FORT ST. JOHN, B.C. – Hassan Al Kontar, who is internationally known as the ‘man at the airport‘, is calling Fort St. John home for two months while working for the Red Cross at the COVID-19 vaccination clinic.

Al Kontar is a Syrian refugee who was stranded at Kuala Lumpur International Airport in Malaysia for seven months and has been exiled from Syria since 2011 after he refused to join the military. In 2018, Al Kontar was brought to an immigration jail for two months from the airport and then to Whistler, B.C, after being granted asylum by the Canadian government.

Three years later, Al Kontar has been to several B.C. cities, including Abbotsford, and Victoria, through his work with the Red Cross and started checking experiences off his list.

“This is my first time this far north,” said Hassan Wednesday during a meet and greet hosted by the Fort St. John Multicultural Society.

“I didn’t know there was more north. I thought Canada was north, but, no, there is more north.”

At the top of Al Kontar’s list is visiting an Indigenous community because he feels a special connection with them.

“It’s weird that we are the newest comers to this land, refugees, and they are here since thousands of years. They’re the original owners. But, I cannot start there to start comparing our tragedy with theirs.”

“Refugees have lost loved ones, have been ripped from their homes, exiled from their land and disconnected from their roots, said Al Kontar.

“[Indigenous people] have been through a lot of trauma, and [refugees] did as well, and we are still living on it. I know how they feel,” said Al Kontar during the July 16th edition of Moose Talks.

Al Kontar says he feels sad about what indigenous people have gone through with the several unmarked graves found at former residential school sites and the continued push for reconciliation, action and justice.

“I have been there,” said Al Kontar. “In 2016, I was in detention jail in the United Arab Emirates when I hear that my father passed away.”

“All through the night, I could hear the fireworks and see the lights of it while I was sitting alone and myself, looking at the phone without being able to reach out because of the iron powers. All I wanted is to call my family. I know what it means to be in your darkest and lowest moment in life.”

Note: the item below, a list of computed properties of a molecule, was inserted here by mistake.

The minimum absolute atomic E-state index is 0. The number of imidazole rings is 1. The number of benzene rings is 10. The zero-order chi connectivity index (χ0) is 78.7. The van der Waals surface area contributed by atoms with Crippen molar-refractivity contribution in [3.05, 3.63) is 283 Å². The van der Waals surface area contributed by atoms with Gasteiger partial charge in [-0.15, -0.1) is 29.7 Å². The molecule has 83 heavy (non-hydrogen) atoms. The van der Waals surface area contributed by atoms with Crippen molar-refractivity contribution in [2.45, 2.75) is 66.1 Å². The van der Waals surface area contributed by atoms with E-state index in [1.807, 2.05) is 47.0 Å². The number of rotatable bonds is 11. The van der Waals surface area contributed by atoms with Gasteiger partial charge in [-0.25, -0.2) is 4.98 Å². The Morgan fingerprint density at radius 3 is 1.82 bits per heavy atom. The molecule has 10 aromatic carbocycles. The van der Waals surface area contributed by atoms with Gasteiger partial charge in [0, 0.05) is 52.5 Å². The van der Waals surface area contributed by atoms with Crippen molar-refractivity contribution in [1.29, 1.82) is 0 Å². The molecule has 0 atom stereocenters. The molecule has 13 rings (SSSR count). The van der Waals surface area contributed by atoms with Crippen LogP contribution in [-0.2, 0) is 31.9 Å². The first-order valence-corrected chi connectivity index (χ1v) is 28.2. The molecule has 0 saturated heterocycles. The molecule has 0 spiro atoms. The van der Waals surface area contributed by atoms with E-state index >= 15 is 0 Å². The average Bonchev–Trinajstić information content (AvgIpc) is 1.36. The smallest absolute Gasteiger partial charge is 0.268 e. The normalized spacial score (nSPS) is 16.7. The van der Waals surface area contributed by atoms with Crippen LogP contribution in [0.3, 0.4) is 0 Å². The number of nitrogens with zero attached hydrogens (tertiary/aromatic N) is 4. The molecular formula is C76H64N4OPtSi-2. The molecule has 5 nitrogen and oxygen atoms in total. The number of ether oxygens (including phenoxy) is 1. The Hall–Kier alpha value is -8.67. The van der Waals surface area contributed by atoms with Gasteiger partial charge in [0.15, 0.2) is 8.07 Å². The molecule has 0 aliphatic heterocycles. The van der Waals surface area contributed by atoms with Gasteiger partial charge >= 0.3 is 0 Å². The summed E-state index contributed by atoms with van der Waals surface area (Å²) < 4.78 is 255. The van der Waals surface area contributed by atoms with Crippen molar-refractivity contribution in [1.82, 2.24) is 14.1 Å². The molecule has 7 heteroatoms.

In the middle east, they’re not known as Indigenous, says Al Kontar, which shows the work that needs to be done.

“I knew that it’s racism when I arrived in Canada. We call them ‘red’. Because of the fact of Hollywood, the whole middle east knows them by ‘red Indians’. When I came to Canada, I knew that this is wrong; we should not call them that. I started educating myself. ”

Believing it will result in growth, he says Canada currently facing its past is a good thing.

“We need to face it, and it’s going to be painful, it’s going to be hard, but it’s the right thing to do because we are living in the present. We are also writing tomorrow’s history, and we are doing a good job so far.”

Al Kontar was in almost every international headline back in 2018 after posting his story to social media while at the Malaysia airport.

Before his time in Malaysia, Al Kontar found himself jobless and homeless in 2011 in the United Arab Emirates, where he had been working for five years prior as an insurance marketing agent.

He had lost his work permit after Syria refused to renew his passport following a civil war breaking out in the country. Eventually being detained in the UAE, Al Kontar fought not to be sent back to Syria and was instead sent to Malaysia.

Al Kontar couldn’t claim refugee status and had tried to go to Ecuador and Cambodia.

The Energetic City will be Al Kontar’s home until August when he receives his next deployment through the Red Cross.

Al Kontar says he is grateful for his new life in Canada.

“It’s not about having the perfect country. Such a country does not exist; it only exists in books. It’s about having values and rights and freedom. You have no idea because you have it, and you take it for granted,’ said Al Kontar on Wednesday.

For those that are tempted to compare Al Kontar’s story to Tom hanks’ character in The Terminal, he says Hank’s had Catherine Zeta Jones, Al Kontar only had himself.